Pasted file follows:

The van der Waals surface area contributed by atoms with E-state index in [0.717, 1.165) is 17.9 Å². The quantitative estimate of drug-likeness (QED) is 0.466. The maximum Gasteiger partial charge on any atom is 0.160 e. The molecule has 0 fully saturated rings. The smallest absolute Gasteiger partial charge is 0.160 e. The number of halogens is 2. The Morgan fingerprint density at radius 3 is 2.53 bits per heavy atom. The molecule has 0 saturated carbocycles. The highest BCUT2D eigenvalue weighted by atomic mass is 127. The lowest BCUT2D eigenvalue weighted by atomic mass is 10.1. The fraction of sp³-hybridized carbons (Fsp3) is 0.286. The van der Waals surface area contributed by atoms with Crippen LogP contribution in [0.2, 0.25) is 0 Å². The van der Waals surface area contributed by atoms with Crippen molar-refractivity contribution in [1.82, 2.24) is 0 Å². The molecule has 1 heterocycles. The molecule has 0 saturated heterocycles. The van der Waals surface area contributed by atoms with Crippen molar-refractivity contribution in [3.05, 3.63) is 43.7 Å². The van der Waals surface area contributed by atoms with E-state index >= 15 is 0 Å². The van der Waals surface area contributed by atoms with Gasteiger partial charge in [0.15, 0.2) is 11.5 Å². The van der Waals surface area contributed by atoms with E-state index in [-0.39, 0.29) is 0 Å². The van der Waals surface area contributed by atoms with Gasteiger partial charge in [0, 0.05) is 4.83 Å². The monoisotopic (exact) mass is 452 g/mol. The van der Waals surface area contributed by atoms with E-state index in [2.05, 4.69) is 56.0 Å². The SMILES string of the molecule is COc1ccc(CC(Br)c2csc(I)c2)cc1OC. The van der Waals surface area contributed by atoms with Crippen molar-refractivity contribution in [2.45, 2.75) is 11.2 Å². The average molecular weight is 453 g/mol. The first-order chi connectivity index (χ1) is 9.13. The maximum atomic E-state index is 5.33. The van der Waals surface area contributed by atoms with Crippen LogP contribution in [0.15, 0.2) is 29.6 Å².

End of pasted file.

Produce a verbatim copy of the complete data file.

The van der Waals surface area contributed by atoms with E-state index in [0.717, 1.165) is 17.9 Å². The quantitative estimate of drug-likeness (QED) is 0.466. The maximum Gasteiger partial charge on any atom is 0.160 e. The molecule has 0 fully saturated rings. The smallest absolute Gasteiger partial charge is 0.160 e. The number of halogens is 2. The Morgan fingerprint density at radius 3 is 2.53 bits per heavy atom. The molecule has 0 saturated carbocycles. The highest BCUT2D eigenvalue weighted by atomic mass is 127. The lowest BCUT2D eigenvalue weighted by atomic mass is 10.1. The fraction of sp³-hybridized carbons (Fsp3) is 0.286. The van der Waals surface area contributed by atoms with Crippen LogP contribution in [0.2, 0.25) is 0 Å². The van der Waals surface area contributed by atoms with Crippen molar-refractivity contribution in [1.82, 2.24) is 0 Å². The molecule has 1 heterocycles. The molecule has 0 saturated heterocycles. The van der Waals surface area contributed by atoms with Crippen molar-refractivity contribution in [3.05, 3.63) is 43.7 Å². The van der Waals surface area contributed by atoms with E-state index >= 15 is 0 Å². The van der Waals surface area contributed by atoms with Gasteiger partial charge in [0.15, 0.2) is 11.5 Å². The van der Waals surface area contributed by atoms with E-state index in [-0.39, 0.29) is 0 Å². The van der Waals surface area contributed by atoms with Gasteiger partial charge in [0, 0.05) is 4.83 Å². The monoisotopic (exact) mass is 452 g/mol. The van der Waals surface area contributed by atoms with E-state index in [2.05, 4.69) is 56.0 Å². The SMILES string of the molecule is COc1ccc(CC(Br)c2csc(I)c2)cc1OC. The van der Waals surface area contributed by atoms with Crippen molar-refractivity contribution in [2.45, 2.75) is 11.2 Å². The average molecular weight is 453 g/mol. The first-order chi connectivity index (χ1) is 9.13. The maximum atomic E-state index is 5.33. The van der Waals surface area contributed by atoms with Crippen LogP contribution in [0.15, 0.2) is 29.6 Å².